There are 3 species of ground crickets that occur throughout the Chicago region (I still lack 2 county records for one of these, but expect to make up that deficit on a future Wisconsin trip). The ground crickets are the LBJ’s of singing insects (birding jargon: “little brown jobs” refers to sparrows, wrens and the like which are quick to vanish before they can be identified). Most ground crickets look identical at first glance, are tiny, and usually are brown. I’ll begin with the striped ground cricket.

The stripes are clear on this female striped ground cricket’s head.

The stripes are clear on this female striped ground cricket’s head.

This is the weediest of the ground crickets, first to show up in disturbed sites, and abundant in lawns. Its song consists of separate brief rough buzzes, continuously produced at 2 to 3 per second. It is low enough in pitch to hear easily, with most of the buzz’s sound range below 7 kHz. Here is a recording (complete with background bird songs and the usual traffic rumble):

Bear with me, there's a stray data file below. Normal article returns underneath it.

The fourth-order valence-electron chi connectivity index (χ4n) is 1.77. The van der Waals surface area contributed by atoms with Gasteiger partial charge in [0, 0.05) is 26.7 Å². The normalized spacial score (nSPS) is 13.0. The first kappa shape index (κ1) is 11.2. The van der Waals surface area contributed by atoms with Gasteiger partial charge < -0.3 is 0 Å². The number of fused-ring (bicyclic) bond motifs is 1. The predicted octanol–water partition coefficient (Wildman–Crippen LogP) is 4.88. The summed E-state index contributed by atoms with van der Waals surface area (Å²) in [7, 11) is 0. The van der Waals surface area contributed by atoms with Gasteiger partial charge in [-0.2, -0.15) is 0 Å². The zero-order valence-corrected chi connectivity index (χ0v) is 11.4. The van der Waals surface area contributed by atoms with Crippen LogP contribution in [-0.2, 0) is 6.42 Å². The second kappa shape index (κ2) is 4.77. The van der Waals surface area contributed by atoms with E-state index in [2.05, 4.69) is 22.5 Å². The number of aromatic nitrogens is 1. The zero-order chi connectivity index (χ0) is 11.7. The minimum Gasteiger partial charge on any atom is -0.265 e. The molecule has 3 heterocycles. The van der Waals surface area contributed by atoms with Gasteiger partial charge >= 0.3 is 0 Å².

The second species also occurs in open areas, but mainly where the grass is taller and vegetation better established.

Allard’s ground cricket is a close relative of the striped. The head stripes are absent, faint, or incomplete, however.

Allard’s ground cricket is a close relative of the striped. The head stripes are absent, faint, or incomplete, however.

The song consists of incessant, separate quick very high-pitched notes (6 kHz) that sound like 4-6 per second but sonographs show twice that rate. There are fairly frequent, very brief pauses (again, birds and this time a train in the background):

Now I will toss in a fourth species. The tinkling ground cricket is less widely distributed than the others (so far I have found it in half of the region’s counties), but include it here to provide a comparison to the Allard’s song. Here is a recording: